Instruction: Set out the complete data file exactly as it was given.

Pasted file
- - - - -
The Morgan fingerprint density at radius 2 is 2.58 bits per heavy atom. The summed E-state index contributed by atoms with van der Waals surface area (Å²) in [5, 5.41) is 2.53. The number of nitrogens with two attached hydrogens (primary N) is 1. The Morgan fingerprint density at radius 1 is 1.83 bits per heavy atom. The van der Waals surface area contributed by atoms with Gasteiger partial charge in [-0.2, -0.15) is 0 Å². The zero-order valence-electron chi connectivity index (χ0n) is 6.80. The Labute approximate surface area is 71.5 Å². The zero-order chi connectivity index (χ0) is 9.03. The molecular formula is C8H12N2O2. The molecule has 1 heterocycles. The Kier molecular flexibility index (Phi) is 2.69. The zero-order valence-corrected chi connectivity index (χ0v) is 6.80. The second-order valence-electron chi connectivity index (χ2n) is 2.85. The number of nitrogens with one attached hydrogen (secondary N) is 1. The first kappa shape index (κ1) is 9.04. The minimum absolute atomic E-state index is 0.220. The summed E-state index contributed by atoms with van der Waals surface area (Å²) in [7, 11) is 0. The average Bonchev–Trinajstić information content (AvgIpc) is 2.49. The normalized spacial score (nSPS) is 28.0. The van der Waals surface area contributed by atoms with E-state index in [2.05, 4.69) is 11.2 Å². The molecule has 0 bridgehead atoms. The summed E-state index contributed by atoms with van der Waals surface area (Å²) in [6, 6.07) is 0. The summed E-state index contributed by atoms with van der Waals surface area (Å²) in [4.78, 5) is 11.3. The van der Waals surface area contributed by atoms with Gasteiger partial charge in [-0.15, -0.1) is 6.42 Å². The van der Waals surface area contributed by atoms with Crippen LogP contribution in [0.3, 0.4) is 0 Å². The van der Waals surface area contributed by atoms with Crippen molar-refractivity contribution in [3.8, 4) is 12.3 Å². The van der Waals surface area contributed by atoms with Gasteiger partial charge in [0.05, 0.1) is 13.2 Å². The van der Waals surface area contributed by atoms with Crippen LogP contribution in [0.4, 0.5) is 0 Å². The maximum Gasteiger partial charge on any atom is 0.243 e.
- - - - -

The Morgan fingerprint density at radius 2 is 2.58 bits per heavy atom. The summed E-state index contributed by atoms with van der Waals surface area (Å²) in [5, 5.41) is 2.53. The number of nitrogens with two attached hydrogens (primary N) is 1. The Morgan fingerprint density at radius 1 is 1.83 bits per heavy atom. The van der Waals surface area contributed by atoms with Gasteiger partial charge in [-0.2, -0.15) is 0 Å². The zero-order valence-electron chi connectivity index (χ0n) is 6.80. The Labute approximate surface area is 71.5 Å². The zero-order chi connectivity index (χ0) is 9.03. The molecular formula is C8H12N2O2. The molecule has 1 heterocycles. The Kier molecular flexibility index (Phi) is 2.69. The zero-order valence-corrected chi connectivity index (χ0v) is 6.80. The second-order valence-electron chi connectivity index (χ2n) is 2.85. The number of nitrogens with one attached hydrogen (secondary N) is 1. The first kappa shape index (κ1) is 9.04. The minimum absolute atomic E-state index is 0.220. The summed E-state index contributed by atoms with van der Waals surface area (Å²) in [7, 11) is 0. The average Bonchev–Trinajstić information content (AvgIpc) is 2.49. The normalized spacial score (nSPS) is 28.0. The van der Waals surface area contributed by atoms with E-state index in [2.05, 4.69) is 11.2 Å². The molecule has 0 bridgehead atoms. The summed E-state index contributed by atoms with van der Waals surface area (Å²) in [6, 6.07) is 0. The summed E-state index contributed by atoms with van der Waals surface area (Å²) in [4.78, 5) is 11.3. The van der Waals surface area contributed by atoms with Gasteiger partial charge in [-0.15, -0.1) is 6.42 Å². The van der Waals surface area contributed by atoms with Crippen LogP contribution in [0.3, 0.4) is 0 Å². The van der Waals surface area contributed by atoms with Crippen molar-refractivity contribution in [3.8, 4) is 12.3 Å². The van der Waals surface area contributed by atoms with Gasteiger partial charge in [0.05, 0.1) is 13.2 Å². The van der Waals surface area contributed by atoms with Crippen LogP contribution in [0.4, 0.5) is 0 Å². The maximum Gasteiger partial charge on any atom is 0.243 e.